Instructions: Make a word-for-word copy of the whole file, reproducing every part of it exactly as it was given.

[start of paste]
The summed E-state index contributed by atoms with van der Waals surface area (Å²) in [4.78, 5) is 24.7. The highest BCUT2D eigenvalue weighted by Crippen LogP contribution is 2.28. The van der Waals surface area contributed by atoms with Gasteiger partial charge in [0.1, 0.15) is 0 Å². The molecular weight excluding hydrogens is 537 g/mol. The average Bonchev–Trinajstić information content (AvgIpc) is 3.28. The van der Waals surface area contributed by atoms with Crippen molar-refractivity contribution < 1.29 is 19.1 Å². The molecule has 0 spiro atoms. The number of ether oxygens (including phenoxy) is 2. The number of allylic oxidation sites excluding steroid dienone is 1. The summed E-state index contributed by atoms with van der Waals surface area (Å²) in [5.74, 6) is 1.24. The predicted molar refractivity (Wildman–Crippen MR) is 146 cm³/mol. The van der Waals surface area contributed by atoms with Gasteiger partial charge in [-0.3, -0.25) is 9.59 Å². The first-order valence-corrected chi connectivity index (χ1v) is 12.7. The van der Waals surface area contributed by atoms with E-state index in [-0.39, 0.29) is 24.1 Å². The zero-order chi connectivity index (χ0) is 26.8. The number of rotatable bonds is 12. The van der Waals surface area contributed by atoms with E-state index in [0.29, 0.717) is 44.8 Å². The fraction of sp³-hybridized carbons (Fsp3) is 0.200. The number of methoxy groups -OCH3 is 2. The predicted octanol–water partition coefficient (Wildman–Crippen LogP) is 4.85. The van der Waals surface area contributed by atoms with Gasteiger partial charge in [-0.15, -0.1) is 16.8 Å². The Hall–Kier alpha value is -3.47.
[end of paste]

The summed E-state index contributed by atoms with van der Waals surface area (Å²) in [4.78, 5) is 24.7. The highest BCUT2D eigenvalue weighted by Crippen LogP contribution is 2.28. The van der Waals surface area contributed by atoms with Gasteiger partial charge in [0.1, 0.15) is 0 Å². The molecular weight excluding hydrogens is 537 g/mol. The average Bonchev–Trinajstić information content (AvgIpc) is 3.28. The van der Waals surface area contributed by atoms with Crippen molar-refractivity contribution < 1.29 is 19.1 Å². The molecule has 0 spiro atoms. The number of ether oxygens (including phenoxy) is 2. The number of allylic oxidation sites excluding steroid dienone is 1. The summed E-state index contributed by atoms with van der Waals surface area (Å²) in [5.74, 6) is 1.24. The predicted molar refractivity (Wildman–Crippen MR) is 146 cm³/mol. The van der Waals surface area contributed by atoms with Gasteiger partial charge in [-0.3, -0.25) is 9.59 Å². The first-order valence-corrected chi connectivity index (χ1v) is 12.7. The van der Waals surface area contributed by atoms with E-state index in [-0.39, 0.29) is 24.1 Å². The zero-order chi connectivity index (χ0) is 26.8. The number of rotatable bonds is 12. The van der Waals surface area contributed by atoms with E-state index in [0.29, 0.717) is 44.8 Å². The fraction of sp³-hybridized carbons (Fsp3) is 0.200. The number of methoxy groups -OCH3 is 2. The predicted octanol–water partition coefficient (Wildman–Crippen LogP) is 4.85. The van der Waals surface area contributed by atoms with Gasteiger partial charge in [-0.15, -0.1) is 16.8 Å². The Hall–Kier alpha value is -3.47.